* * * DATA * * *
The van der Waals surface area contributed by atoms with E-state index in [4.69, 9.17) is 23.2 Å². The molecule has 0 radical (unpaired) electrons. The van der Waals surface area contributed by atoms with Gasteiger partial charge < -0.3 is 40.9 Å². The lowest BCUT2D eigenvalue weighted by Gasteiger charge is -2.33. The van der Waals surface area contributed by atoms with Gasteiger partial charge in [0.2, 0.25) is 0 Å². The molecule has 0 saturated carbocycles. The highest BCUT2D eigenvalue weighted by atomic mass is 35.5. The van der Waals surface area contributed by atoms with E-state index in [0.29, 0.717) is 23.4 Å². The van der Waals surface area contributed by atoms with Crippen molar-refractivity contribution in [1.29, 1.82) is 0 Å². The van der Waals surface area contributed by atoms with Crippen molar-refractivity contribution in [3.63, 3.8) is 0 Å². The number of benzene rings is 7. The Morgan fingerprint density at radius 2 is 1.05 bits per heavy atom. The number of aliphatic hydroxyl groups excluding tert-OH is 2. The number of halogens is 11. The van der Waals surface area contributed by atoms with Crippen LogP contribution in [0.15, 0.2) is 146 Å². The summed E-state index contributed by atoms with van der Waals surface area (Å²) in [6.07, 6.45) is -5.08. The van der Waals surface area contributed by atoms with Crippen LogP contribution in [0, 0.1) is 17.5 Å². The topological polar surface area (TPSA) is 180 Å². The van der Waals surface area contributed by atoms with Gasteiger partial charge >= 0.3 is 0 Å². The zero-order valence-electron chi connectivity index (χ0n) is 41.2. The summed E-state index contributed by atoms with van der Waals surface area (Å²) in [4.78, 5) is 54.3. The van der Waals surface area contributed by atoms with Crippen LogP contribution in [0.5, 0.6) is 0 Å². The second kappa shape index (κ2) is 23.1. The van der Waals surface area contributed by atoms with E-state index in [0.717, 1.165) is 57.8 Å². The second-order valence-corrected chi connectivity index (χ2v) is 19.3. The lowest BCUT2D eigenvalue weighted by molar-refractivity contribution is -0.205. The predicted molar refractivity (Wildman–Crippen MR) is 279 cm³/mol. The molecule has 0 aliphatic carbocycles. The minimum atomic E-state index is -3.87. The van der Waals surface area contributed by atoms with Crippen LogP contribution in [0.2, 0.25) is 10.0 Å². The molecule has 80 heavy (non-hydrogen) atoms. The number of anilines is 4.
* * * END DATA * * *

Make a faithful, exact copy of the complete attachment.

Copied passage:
The van der Waals surface area contributed by atoms with E-state index in [4.69, 9.17) is 23.2 Å². The molecule has 0 radical (unpaired) electrons. The van der Waals surface area contributed by atoms with Gasteiger partial charge < -0.3 is 40.9 Å². The lowest BCUT2D eigenvalue weighted by Gasteiger charge is -2.33. The van der Waals surface area contributed by atoms with Gasteiger partial charge in [0.2, 0.25) is 0 Å². The molecule has 0 saturated carbocycles. The highest BCUT2D eigenvalue weighted by atomic mass is 35.5. The van der Waals surface area contributed by atoms with E-state index in [0.29, 0.717) is 23.4 Å². The van der Waals surface area contributed by atoms with Crippen molar-refractivity contribution in [1.29, 1.82) is 0 Å². The van der Waals surface area contributed by atoms with Crippen molar-refractivity contribution in [3.63, 3.8) is 0 Å². The number of benzene rings is 7. The Morgan fingerprint density at radius 2 is 1.05 bits per heavy atom. The number of aliphatic hydroxyl groups excluding tert-OH is 2. The number of halogens is 11. The van der Waals surface area contributed by atoms with Crippen LogP contribution in [0.15, 0.2) is 146 Å². The summed E-state index contributed by atoms with van der Waals surface area (Å²) in [6.07, 6.45) is -5.08. The van der Waals surface area contributed by atoms with Crippen LogP contribution in [0, 0.1) is 17.5 Å². The topological polar surface area (TPSA) is 180 Å². The van der Waals surface area contributed by atoms with Gasteiger partial charge >= 0.3 is 0 Å². The zero-order valence-electron chi connectivity index (χ0n) is 41.2. The summed E-state index contributed by atoms with van der Waals surface area (Å²) in [4.78, 5) is 54.3. The van der Waals surface area contributed by atoms with Crippen LogP contribution in [0.5, 0.6) is 0 Å². The second kappa shape index (κ2) is 23.1. The van der Waals surface area contributed by atoms with E-state index in [0.717, 1.165) is 57.8 Å². The second-order valence-corrected chi connectivity index (χ2v) is 19.3. The lowest BCUT2D eigenvalue weighted by molar-refractivity contribution is -0.205. The predicted molar refractivity (Wildman–Crippen MR) is 279 cm³/mol. The molecule has 0 aliphatic carbocycles. The minimum atomic E-state index is -3.87. The van der Waals surface area contributed by atoms with Crippen LogP contribution in [0.2, 0.25) is 10.0 Å². The molecule has 80 heavy (non-hydrogen) atoms. The number of anilines is 4.